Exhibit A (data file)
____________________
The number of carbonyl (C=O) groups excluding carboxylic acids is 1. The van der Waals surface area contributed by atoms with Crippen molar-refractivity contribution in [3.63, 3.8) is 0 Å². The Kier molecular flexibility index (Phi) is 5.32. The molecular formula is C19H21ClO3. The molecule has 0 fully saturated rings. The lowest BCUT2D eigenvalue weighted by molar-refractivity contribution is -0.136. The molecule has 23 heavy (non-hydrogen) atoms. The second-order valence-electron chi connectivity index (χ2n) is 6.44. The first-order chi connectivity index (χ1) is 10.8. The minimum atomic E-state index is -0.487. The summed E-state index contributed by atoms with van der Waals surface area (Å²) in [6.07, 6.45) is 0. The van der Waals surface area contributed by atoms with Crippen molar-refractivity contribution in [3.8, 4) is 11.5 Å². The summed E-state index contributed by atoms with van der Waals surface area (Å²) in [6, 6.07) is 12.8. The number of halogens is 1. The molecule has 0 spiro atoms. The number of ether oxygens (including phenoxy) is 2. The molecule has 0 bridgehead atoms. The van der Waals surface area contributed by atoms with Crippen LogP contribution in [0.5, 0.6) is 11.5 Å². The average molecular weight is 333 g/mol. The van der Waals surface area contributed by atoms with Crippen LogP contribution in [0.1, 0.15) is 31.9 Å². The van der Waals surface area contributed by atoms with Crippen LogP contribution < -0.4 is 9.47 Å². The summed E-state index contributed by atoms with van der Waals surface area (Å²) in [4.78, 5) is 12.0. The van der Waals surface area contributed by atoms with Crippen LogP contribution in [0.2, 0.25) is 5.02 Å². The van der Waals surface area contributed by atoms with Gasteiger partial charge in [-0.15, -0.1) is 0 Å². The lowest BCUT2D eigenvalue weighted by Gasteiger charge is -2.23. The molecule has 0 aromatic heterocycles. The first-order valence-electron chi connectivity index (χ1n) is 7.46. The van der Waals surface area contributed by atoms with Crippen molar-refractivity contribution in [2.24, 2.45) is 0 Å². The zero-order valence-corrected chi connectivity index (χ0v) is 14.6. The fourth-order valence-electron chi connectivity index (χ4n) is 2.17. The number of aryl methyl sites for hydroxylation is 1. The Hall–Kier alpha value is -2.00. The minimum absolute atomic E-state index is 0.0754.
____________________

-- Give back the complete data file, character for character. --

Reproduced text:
The number of carbonyl (C=O) groups excluding carboxylic acids is 1. The van der Waals surface area contributed by atoms with Crippen molar-refractivity contribution in [3.63, 3.8) is 0 Å². The Kier molecular flexibility index (Phi) is 5.32. The molecular formula is C19H21ClO3. The molecule has 0 fully saturated rings. The lowest BCUT2D eigenvalue weighted by molar-refractivity contribution is -0.136. The molecule has 23 heavy (non-hydrogen) atoms. The second-order valence-electron chi connectivity index (χ2n) is 6.44. The first-order chi connectivity index (χ1) is 10.8. The minimum atomic E-state index is -0.487. The summed E-state index contributed by atoms with van der Waals surface area (Å²) in [6.07, 6.45) is 0. The van der Waals surface area contributed by atoms with Crippen molar-refractivity contribution in [3.8, 4) is 11.5 Å². The summed E-state index contributed by atoms with van der Waals surface area (Å²) in [6, 6.07) is 12.8. The number of halogens is 1. The molecule has 0 spiro atoms. The number of ether oxygens (including phenoxy) is 2. The molecule has 0 bridgehead atoms. The van der Waals surface area contributed by atoms with Crippen LogP contribution in [0.5, 0.6) is 11.5 Å². The average molecular weight is 333 g/mol. The van der Waals surface area contributed by atoms with Crippen LogP contribution in [0.1, 0.15) is 31.9 Å². The van der Waals surface area contributed by atoms with Crippen LogP contribution < -0.4 is 9.47 Å². The summed E-state index contributed by atoms with van der Waals surface area (Å²) in [4.78, 5) is 12.0. The van der Waals surface area contributed by atoms with Crippen LogP contribution in [0.2, 0.25) is 5.02 Å². The van der Waals surface area contributed by atoms with Gasteiger partial charge in [-0.15, -0.1) is 0 Å². The lowest BCUT2D eigenvalue weighted by Gasteiger charge is -2.23. The molecule has 0 aromatic heterocycles. The first-order valence-electron chi connectivity index (χ1n) is 7.46. The van der Waals surface area contributed by atoms with Crippen molar-refractivity contribution in [2.24, 2.45) is 0 Å². The zero-order valence-corrected chi connectivity index (χ0v) is 14.6. The fourth-order valence-electron chi connectivity index (χ4n) is 2.17. The number of aryl methyl sites for hydroxylation is 1. The Hall–Kier alpha value is -2.00. The minimum absolute atomic E-state index is 0.0754.